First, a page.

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Follow the links to our archive of Thorsten's print interviews and articles about the characters he's portrayed.

Above: On the cover of the June 26, 2007 issue of Soap Opera Digest.

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Love In The Afternoon

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Suds Stud Thorsten Kaye of One Life to Live dishes about life as a big-time soap star

Montgomery Journal

by Janet Whitmor, Published August 21, 1996

Prepare to swoon, ladies: Soap star Thorsten Kaye is as suave and debonair as his charming Patrick. 

It's 10:00 a.m. on the set of One Life to Live. Do you know where your hunk is? Actress Kassie Wesley DePaiva, who plays the scheming Blair, sure knows. She's wrapped around him - literally - in one of those famous soap opera clinch scenes.

DePaiva must wind her legs around Thorsten Kaye, the most exciting thing to happen to daytime TV since Tony Geary. He must hoist her onto a stair railing where they will smooch it up in the name of a day's work.

"I'm gonna have to take a cold shower," DePaiva says. It's not a line in the script. Another take. He lifts her. She nearly kicks him. In a bad place. "I'm afraid I'll kick him right in the groin," DePaiva laments.

"Love sometimes hurts," Kaye says in his good-natured way.

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How hot is Thorsten Kaye? Bags of mail and homemade gifts line his dressing room. The Irish folk group the Chieftains are fans of the soap and guest-starred on the show July 30 to play his love theme, "Song Without End." There's a national write-in poll asking which woman he should end up with on the show.

But back off, ladies. Rumor has it that Kaye and Susan Haskill (sic), who plays Marty Saybrook (sic), his true love on the show, are an item in real life as well. But Kaye won't confirm or deny it.

"Women come up to me now and go, 'How about you and I? I think it could work out,'" he says, now seated in his dressing room, where he's nursing a summer cold.

Ah, fame. Kaye, 30, can't get used to people screaming for Patrick Thornhart, a literature professor, acting teacher and poet who was peacefully living in Ireland when his girlfriend was murdered by Irish Republican Army (sic!) terrorists. (Don't you hate when that happens?) Soon he was stalked, shot and nearly drowned. Alas, he had time for amour, but true love Marty is married to another guy at the moment. Hence one of the most popular love triangles today: Marty, Dylan (her sappy country lunk hubby, now paralyzed) and Patrick.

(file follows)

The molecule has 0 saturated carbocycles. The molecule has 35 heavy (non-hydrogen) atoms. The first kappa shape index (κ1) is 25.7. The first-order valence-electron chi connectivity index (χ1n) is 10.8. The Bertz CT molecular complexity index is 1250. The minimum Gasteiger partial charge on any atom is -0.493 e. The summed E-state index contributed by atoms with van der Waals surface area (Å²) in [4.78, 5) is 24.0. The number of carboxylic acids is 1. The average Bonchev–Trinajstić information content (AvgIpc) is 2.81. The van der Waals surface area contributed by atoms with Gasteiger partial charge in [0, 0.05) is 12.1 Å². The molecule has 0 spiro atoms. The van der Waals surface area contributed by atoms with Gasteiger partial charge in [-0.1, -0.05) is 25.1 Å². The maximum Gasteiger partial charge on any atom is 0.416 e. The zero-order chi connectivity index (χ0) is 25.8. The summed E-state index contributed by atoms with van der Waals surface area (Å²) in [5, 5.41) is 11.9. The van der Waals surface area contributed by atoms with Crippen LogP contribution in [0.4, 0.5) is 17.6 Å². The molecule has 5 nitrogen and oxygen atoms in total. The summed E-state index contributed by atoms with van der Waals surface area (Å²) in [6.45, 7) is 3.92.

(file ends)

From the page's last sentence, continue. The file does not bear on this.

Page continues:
"[Patrick] is a Renaissance man, " Kaye says. "He's a romantic, well-educated man who loves with his heart and not his head. He understands the poetry of love. He is a man who loves only one woman and will wait for her."

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In some ways, Kaye is like Patrick. "I love fantasy," he tells you, even though you are oblivious to his charms - well, sort of, if he would only stop looking at you so intensely. "I was born in the wrong time, anyway. I would have loved to have lived in the 1400s."

"I would have been fighting everybody with a big sword. I would have had an earring and a cool costume. Mostly I just love the romance of that time."

Ask him about having chemistry with soap actresses and he looks at you, leans in and says, "What do you think chemistry means? Do you know how you're looking at me right now? We're having a connection. That's chemistry."

This guy is good.

Kaye grew up in England where his father was an employee of General Motors. At 18, he made a beeline for the States; he studied Shakespeare at United States International University in San Diego and the Hilberry Repertory Theater in Detroit. He got his master's degree from Wayne State University and played all the classics.

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During his spare time, Kaye rides motorcycles, plays pool and brushes up on the classics. Marriage? Kids? "You know I see myself as a dad, but I don't know if I could be a husband... I don't have a problem with one woman. The idea of having to stay all the time would be hard for me. If I feel the urge to go, I usually do it." He shrugs. "Maybe in five years I'll feel differently."

Kaye says he will do two years on the show and then leave the soap for good. "I want this to be like a play and have an end," he says. "Someday I'd love to go back to teach drama at college. I don't think I'm a soap actor for life."

But he is a soap actor now, and back on the set, DePaiva's conniving Blair is trying to console poor Patrick. DePaiva wraps her legs around him for the millionth time and he lifts her onto the railing. She holds onto his hunky shoulders, he proceeds to kiss her on the neck.

DePaiva suddenly looks pained, not full of passion. "This banister is killing my butt," she announces.

To the woman who almost accidentally kicked him where it counts, he smiles his most charming grin and reminds her, "Love hurts."